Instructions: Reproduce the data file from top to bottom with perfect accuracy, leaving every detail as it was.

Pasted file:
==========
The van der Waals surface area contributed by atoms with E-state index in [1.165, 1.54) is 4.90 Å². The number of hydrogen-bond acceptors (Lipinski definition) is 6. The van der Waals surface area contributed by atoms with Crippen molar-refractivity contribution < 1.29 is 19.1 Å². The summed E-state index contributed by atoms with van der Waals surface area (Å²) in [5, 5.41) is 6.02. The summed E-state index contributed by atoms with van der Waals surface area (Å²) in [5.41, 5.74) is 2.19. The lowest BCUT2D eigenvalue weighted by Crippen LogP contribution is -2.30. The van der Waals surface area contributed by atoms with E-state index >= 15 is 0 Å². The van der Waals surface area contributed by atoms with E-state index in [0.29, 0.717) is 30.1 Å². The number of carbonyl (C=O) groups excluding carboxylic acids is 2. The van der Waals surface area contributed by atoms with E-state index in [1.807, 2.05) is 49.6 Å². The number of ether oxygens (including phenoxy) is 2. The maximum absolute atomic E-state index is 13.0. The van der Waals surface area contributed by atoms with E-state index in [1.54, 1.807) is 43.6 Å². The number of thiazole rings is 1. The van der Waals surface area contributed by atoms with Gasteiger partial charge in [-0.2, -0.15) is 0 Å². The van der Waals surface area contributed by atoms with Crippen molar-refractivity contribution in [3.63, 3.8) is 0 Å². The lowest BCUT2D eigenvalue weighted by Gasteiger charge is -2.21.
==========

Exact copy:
The van der Waals surface area contributed by atoms with E-state index in [1.165, 1.54) is 4.90 Å². The number of hydrogen-bond acceptors (Lipinski definition) is 6. The van der Waals surface area contributed by atoms with Crippen molar-refractivity contribution < 1.29 is 19.1 Å². The summed E-state index contributed by atoms with van der Waals surface area (Å²) in [5, 5.41) is 6.02. The summed E-state index contributed by atoms with van der Waals surface area (Å²) in [5.41, 5.74) is 2.19. The lowest BCUT2D eigenvalue weighted by Crippen LogP contribution is -2.30. The van der Waals surface area contributed by atoms with E-state index >= 15 is 0 Å². The van der Waals surface area contributed by atoms with E-state index in [0.29, 0.717) is 30.1 Å². The number of carbonyl (C=O) groups excluding carboxylic acids is 2. The van der Waals surface area contributed by atoms with E-state index in [1.807, 2.05) is 49.6 Å². The number of ether oxygens (including phenoxy) is 2. The maximum absolute atomic E-state index is 13.0. The van der Waals surface area contributed by atoms with E-state index in [1.54, 1.807) is 43.6 Å². The number of thiazole rings is 1. The van der Waals surface area contributed by atoms with Gasteiger partial charge in [-0.2, -0.15) is 0 Å². The van der Waals surface area contributed by atoms with Crippen molar-refractivity contribution in [3.63, 3.8) is 0 Å². The lowest BCUT2D eigenvalue weighted by Gasteiger charge is -2.21.